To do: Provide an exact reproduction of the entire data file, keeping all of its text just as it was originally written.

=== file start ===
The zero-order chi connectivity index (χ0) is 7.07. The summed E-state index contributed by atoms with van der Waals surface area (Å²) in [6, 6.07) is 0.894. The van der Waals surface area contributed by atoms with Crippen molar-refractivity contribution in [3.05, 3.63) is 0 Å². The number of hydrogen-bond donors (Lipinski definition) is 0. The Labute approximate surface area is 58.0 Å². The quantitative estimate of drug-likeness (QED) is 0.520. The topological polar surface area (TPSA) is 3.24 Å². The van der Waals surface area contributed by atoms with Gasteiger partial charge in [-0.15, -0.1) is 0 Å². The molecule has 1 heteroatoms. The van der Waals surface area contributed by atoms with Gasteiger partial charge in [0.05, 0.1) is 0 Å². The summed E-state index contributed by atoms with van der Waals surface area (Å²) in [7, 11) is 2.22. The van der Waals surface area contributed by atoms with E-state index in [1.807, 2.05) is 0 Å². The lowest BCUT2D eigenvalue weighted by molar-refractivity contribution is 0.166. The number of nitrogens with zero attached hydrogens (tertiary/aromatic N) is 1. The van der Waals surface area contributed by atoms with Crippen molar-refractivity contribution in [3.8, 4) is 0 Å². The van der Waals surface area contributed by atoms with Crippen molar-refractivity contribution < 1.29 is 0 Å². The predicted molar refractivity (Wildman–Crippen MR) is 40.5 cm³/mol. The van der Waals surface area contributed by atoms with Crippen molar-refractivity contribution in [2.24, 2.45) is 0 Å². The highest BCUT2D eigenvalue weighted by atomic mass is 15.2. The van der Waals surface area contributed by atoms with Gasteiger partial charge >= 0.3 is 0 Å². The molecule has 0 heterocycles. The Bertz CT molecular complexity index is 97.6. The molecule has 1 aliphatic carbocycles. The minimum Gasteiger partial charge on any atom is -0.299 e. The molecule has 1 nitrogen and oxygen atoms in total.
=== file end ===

The zero-order chi connectivity index (χ0) is 7.07. The summed E-state index contributed by atoms with van der Waals surface area (Å²) in [6, 6.07) is 0.894. The van der Waals surface area contributed by atoms with Crippen molar-refractivity contribution in [3.05, 3.63) is 0 Å². The number of hydrogen-bond donors (Lipinski definition) is 0. The Labute approximate surface area is 58.0 Å². The quantitative estimate of drug-likeness (QED) is 0.520. The topological polar surface area (TPSA) is 3.24 Å². The van der Waals surface area contributed by atoms with Gasteiger partial charge in [-0.15, -0.1) is 0 Å². The molecule has 1 heteroatoms. The van der Waals surface area contributed by atoms with Gasteiger partial charge in [0.05, 0.1) is 0 Å². The summed E-state index contributed by atoms with van der Waals surface area (Å²) in [7, 11) is 2.22. The van der Waals surface area contributed by atoms with E-state index in [1.807, 2.05) is 0 Å². The lowest BCUT2D eigenvalue weighted by molar-refractivity contribution is 0.166. The number of nitrogens with zero attached hydrogens (tertiary/aromatic N) is 1. The van der Waals surface area contributed by atoms with Crippen molar-refractivity contribution in [3.8, 4) is 0 Å². The van der Waals surface area contributed by atoms with Crippen molar-refractivity contribution < 1.29 is 0 Å². The predicted molar refractivity (Wildman–Crippen MR) is 40.5 cm³/mol. The van der Waals surface area contributed by atoms with Crippen molar-refractivity contribution in [2.24, 2.45) is 0 Å². The highest BCUT2D eigenvalue weighted by atomic mass is 15.2. The van der Waals surface area contributed by atoms with Gasteiger partial charge >= 0.3 is 0 Å². The molecule has 0 heterocycles. The Bertz CT molecular complexity index is 97.6. The molecule has 1 aliphatic carbocycles. The minimum Gasteiger partial charge on any atom is -0.299 e. The molecule has 1 nitrogen and oxygen atoms in total.